The Hue to Go: Royal Cuisine & Cultural Interview Hosted by KF Seetoh
There was a visit to another dimension of food glory, a ride out to visit Boi Tran Garden to meet Madame Boi Tran herself, a living legend of an artist and chef. The place, the green, manicured and curated garden and yards with French and local Hue touches plus the food, served like how the Royals once ate (well almost, except we were too noisy and gushed at her platters). My late buddy Anthony Bourdain visited and featured it before, but I had to take the mickey out of his very staid visit “Yes, hahahahaha, that’s how he was, you are on point”, said a very warm and endearing Madame Boi Tran recalling his visit. Bless you Tony, you paved the way here.
One of the highlights of our foodie trip to Hue, Vietnam – Royal Cuisine at Boi Tran Garden is, actually, one of my most memorable dining experiences ever. Boi Tran Garden in Thien An Hills is about 20 minutes by car, 8 km south of Hue city center. The sprawling garden has a lotus pond, pavilions, and traditional houses nestled among lush leafy greenery and blooming flowers. It has an air of serenity punctuated occasionally by bird calls. It’s an idyllic, calming retreat. Madame Boi Tran who is an internationally renowned artist built this garden over 20 years ago (in 1999) to paint and to house her gallery. Besides lacquer and acrylic, Madame Boi Tran is also an accomplished sculptor, an art she especially likes because it allows her to express in 3 dimensions. One of the traditional buildings in Boi Tran Garden is an altar house honoring Madame Boi Tran’s son. In 2002, he rescued 2 drowning swimmers off Santa Cruz, California but drowned while trying to save a third person. He was 22 and a University of California student then. Madame Boi Tran hosts her guests to her royal Hue cuisine here in this large, airy dining hall adorned with her beautiful paintings. Her much sought-after works are sold through auction houses such as Christie’s, Sotheby’s, and Bonhams. Among the many dignitaries who graced Boi Tran Gardens and its halls was Anthony Bourdain who featured Madame Boi Tran and her royal cuisine in an episode of Parts Unknown. She is a descendent of Hue royalty and she has taken on the mission to preserve Hue royal cuisine by serving the dishes in Boi Tran Garden. At first, she hosted only family and friends, but later accepted public requests on popular demand. Now, the waiting list is 6 months long. Madame Boi Tran runs her estate and kitchen with some 50 staff, most with disadvantaged backgrounds whom she has undertaken to help.
Our starter – Chạo Tôm Nướng Mía – deep-fried minced prawn meat wrapped around a stem of sugar cane, the meat was removed from the sugar cane, folded into a large leaf together with cucumber, basil leaves, and other vegetables (many harvested from Boi Tran Garden itself). Add a bit of gently spicy-sweet peanut sauce. In the mouth, the fried shrimp tasted savoury sweet with an overlay of flavours and fragrances from the accompanying greens and fruits. It was a great start to more flavours of royal Hue to follow.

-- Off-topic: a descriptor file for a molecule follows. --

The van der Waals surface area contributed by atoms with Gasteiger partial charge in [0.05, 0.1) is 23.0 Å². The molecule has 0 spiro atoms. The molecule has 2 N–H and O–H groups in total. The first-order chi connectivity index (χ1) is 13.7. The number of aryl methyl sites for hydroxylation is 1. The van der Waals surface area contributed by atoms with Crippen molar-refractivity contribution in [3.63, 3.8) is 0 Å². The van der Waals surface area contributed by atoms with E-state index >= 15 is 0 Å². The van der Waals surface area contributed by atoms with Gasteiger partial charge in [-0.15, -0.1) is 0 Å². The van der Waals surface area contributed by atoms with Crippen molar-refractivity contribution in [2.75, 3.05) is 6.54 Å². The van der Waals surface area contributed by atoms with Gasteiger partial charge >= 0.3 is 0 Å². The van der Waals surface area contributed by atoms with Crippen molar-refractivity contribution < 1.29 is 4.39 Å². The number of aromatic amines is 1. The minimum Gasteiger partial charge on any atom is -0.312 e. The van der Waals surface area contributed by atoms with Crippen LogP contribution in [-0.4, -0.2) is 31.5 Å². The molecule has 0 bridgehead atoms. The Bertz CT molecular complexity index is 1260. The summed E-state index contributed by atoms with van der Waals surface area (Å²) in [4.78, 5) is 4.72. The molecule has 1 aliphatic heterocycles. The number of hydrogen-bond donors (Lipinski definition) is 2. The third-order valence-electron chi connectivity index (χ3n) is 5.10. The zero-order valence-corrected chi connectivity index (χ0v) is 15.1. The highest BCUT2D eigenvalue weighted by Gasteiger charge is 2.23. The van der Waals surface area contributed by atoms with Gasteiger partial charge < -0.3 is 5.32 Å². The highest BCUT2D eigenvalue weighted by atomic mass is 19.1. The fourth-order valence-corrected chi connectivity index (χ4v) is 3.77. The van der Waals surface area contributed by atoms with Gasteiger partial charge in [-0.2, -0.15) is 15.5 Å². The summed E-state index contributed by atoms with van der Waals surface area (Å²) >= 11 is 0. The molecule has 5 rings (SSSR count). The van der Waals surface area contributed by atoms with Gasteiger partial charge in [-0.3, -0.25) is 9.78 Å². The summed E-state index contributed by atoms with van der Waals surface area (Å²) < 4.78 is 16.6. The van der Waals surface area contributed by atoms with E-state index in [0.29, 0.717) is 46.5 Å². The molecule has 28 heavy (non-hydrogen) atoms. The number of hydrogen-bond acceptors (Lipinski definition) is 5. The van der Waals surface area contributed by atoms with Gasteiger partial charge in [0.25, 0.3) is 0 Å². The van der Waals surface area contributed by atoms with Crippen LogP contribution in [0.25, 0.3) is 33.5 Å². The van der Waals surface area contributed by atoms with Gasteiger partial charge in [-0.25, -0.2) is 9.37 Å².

Next up is Gỏi Huế – in the bowl, a bouncy tangle of glass noodles and slivers of julienned banana blossom topped with a couple of shelled prawns, basil, and red chili pepper. The dish comes with a bowl of soup made by boiling small goby (cá bống) from the Perfume River and pineapple. The soup has a smooth, mild savoury sweet taste with a bit of citrusy note from the pineapple. It is emptied into the glass noodles, prawns, etc, and eaten together. It’s extremely delicious with nice layers of crunch and tenderness, savoury sweetness, and underlying pineapple taste. Exquisite dish, rarely seen elsewhere so I think it is worthwhile coming to Boi Tran Garden just for this. The goby fish used for the soup, looked limp with most of its flavours surrendered to the broth. I didn’t forget to taste the meat. This fish is commonly sold in markets and supermarkets in Hue. Anthony Bourdain says it better, in his captivating style.
Cá Sốt Chanh or fish dressed with lemon sauce, Madame Boi Tran used cobia fish for this dish. The fillet was lightly battered, fried in a shallow pan, and smothered in a thick gooey lime sauce. My makan kakis (dining buddies) enjoyed this dish for the sweetness of the fish meat complemented by the gentle smooth, bright-tasting mild citrusy flavour in the lime sauce. I found the fish meat a little too soft and there was an underlying earthiness which is an acquired taste. Still, I enjoyed this dish because its finely tuned lime sauce made the fish taste good.
Xáo Bò Bánh Ướt – beef soup with rice rolls, the slices of beef were gorgeously tenderly juicy beefy savoury. The soup was rather robustly beefy savoury with mild spice and herby notes. I thoroughly enjoyed the beef soup and beef with the soft rice rolls which seemed to unfurl itself when I dropped it into the soup. The soup and all its savoury flavours clung to the sheet of rice roll. In the mouth, it was a slurpy blend of beefy savoury flavours complemented by rice sweetness – gorgeous.
Xà lách Rau, a vegetable salad dressed with crushed peanut and fish sauce, reminds me of Thai salads but with a milder, smoother tasting dressing that allows the flavours of the slivers of carrot, raw mango, mint, sawtooth herb (culantro), banana blossom, etc to shine through the savoury fish sauce.
Dessert was Longan stuffed with Lotus Seed. Longan and lotus seed pairs well together providing layered sweetness and complementary soft textures. Lotus seeds feature frequently in Hue dishes as lotus is abundant around the Perfume River that runs placidly through the Imperial City.
Our visit and lunch at Boi Tran Garden was one of the defining moments of our foodie trip to Hue. Food, ambiance, hospitality, everything was impeccable. We enjoyed every moment and every bite. Thank you Madame Boi Tran for having us.
Tony Boey Johor Kaki
Food, Culture, Diplomacy Blogger